Children's Health-Care Myths

Children's Health-Care Myths

Georgetown University's Center for Children and Families (CCF) predicted in a report this month that 11 states would run out of CHIP funding before the end of February if Congress doesn't approve a long-term solution.

Jones became the 24 co-sponsor of the bill, the Keep Kids' Insurance Dependable and Secure (KIDS) Act of 2017.

Officials at Nemours/A.I. Dupont Hospital for Children said the hospital saw about 6,000 children on CHIP in the previous year for issues ranging from asthma to terminal illnesses, and many of them have special health care needs.

The stall in funding for CHIP, a federally funded program that covers moderately low-income children in the USA, leaves almost nine million children and their families in a worrisome limbo.

Dr. Joanne Hilden, a pediatric cancer physician in Aurora, Colo., and past president of the American Society of Hematology-Oncology, said cancer patients who are anxious their CHIP funding will run out can't schedule care ahead of time. It covers about 9 million children, including 2 million in California. But after Congress approved a short-term spending plan on December 21, ALL Kids withdrew those warnings for the time being.

It has now been more than 100 days since the Republican-controlled Congress allowed funding for the Children's Health Insurance Program (CHIP) to lapse, and despite several infusions of stopgap funding from both Capitol Hill and the Department of Health and Human Services, states could run out of money as early as next week. On Thursday, the office said renewing CHIP would actually create a "net savings because the federal costs of the alternatives to providing coverage through CHIP. are larger than the costs of providing coverage through CHIP during that period". But if CHIP comes back, the parent is the only one to remain on the policy, facing a cost for the coverage. The House plan includes a controversial provision - opposed by Democrats - that takes millions of dollars from the Affordable Care Act's Prevention and Public Health Fund and increases Medicare premiums for some higher-earning beneficiaries. (It's a five-year funding bill.) But no matter.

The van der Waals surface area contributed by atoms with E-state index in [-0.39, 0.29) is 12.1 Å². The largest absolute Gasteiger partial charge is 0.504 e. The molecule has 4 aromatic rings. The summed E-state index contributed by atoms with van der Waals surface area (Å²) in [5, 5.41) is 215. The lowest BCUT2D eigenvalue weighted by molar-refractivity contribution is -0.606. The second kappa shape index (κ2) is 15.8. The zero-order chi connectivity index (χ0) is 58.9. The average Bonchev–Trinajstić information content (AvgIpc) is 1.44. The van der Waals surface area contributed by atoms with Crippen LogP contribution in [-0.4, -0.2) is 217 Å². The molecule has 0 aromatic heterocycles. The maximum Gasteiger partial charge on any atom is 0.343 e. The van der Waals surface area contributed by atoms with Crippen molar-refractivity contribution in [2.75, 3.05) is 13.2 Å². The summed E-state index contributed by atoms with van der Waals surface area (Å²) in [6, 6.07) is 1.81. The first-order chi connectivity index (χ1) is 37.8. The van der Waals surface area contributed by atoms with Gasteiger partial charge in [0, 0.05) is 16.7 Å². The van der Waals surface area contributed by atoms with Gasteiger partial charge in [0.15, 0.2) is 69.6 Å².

Already, some states have begun to send out notices to families warning them that their children's insurance may no longer be available in the coming months. They may not know that the state-branded programs they use, such as BadgerCare Plus in Wisconsin, Healthy Kids in Florida and All Kids in Alabama, are all part of CHIP. Before the short-term funding patch, federal officials redistributed reserve funds to states to keep their programs running. Many can not afford coverage in the private market.

"If you think about a world with no CHIP, a lot of families would still want to have their kids covered, so they would look for private insurance in the individual market", he explained. "We're going to have lower coverage for parents than we used to". "They might not have a family physician, or a clear support system". Murkowski said health care costs should be a priority.